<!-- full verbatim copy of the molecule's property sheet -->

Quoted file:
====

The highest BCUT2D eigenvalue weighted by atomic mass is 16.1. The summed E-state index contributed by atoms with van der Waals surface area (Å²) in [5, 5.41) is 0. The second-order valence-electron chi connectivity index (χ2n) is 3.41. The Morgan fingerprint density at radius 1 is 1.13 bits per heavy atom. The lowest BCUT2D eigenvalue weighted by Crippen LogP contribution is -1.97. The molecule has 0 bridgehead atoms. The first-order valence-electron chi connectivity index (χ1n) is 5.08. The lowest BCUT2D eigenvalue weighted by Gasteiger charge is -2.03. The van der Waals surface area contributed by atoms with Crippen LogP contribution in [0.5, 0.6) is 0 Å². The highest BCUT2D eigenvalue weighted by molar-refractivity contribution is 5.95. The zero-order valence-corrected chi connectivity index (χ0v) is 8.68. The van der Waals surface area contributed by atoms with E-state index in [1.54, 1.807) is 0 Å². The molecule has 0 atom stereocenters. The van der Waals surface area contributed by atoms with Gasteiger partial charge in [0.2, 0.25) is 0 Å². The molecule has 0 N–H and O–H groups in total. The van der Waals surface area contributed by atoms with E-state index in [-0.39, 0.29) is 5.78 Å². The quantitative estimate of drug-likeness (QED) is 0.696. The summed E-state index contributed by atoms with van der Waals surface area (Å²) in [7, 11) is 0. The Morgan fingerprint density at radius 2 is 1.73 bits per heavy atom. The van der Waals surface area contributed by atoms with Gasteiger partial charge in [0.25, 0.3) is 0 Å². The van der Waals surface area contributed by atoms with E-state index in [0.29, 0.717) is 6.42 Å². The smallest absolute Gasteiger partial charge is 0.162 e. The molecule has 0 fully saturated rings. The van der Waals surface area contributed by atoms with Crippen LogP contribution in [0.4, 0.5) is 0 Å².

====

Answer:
The highest BCUT2D eigenvalue weighted by atomic mass is 16.1. The summed E-state index contributed by atoms with van der Waals surface area (Å²) in [5, 5.41) is 0. The second-order valence-electron chi connectivity index (χ2n) is 3.41. The Morgan fingerprint density at radius 1 is 1.13 bits per heavy atom. The lowest BCUT2D eigenvalue weighted by Crippen LogP contribution is -1.97. The molecule has 0 bridgehead atoms. The first-order valence-electron chi connectivity index (χ1n) is 5.08. The lowest BCUT2D eigenvalue weighted by Gasteiger charge is -2.03. The van der Waals surface area contributed by atoms with Crippen LogP contribution in [0.5, 0.6) is 0 Å². The highest BCUT2D eigenvalue weighted by molar-refractivity contribution is 5.95. The zero-order valence-corrected chi connectivity index (χ0v) is 8.68. The van der Waals surface area contributed by atoms with E-state index in [1.54, 1.807) is 0 Å². The molecule has 0 atom stereocenters. The van der Waals surface area contributed by atoms with Gasteiger partial charge in [0.2, 0.25) is 0 Å². The molecule has 0 N–H and O–H groups in total. The van der Waals surface area contributed by atoms with E-state index in [-0.39, 0.29) is 5.78 Å². The quantitative estimate of drug-likeness (QED) is 0.696. The summed E-state index contributed by atoms with van der Waals surface area (Å²) in [7, 11) is 0. The Morgan fingerprint density at radius 2 is 1.73 bits per heavy atom. The van der Waals surface area contributed by atoms with Gasteiger partial charge in [0.25, 0.3) is 0 Å². The van der Waals surface area contributed by atoms with E-state index in [0.29, 0.717) is 6.42 Å². The smallest absolute Gasteiger partial charge is 0.162 e. The molecule has 0 fully saturated rings. The van der Waals surface area contributed by atoms with Crippen LogP contribution in [0.4, 0.5) is 0 Å².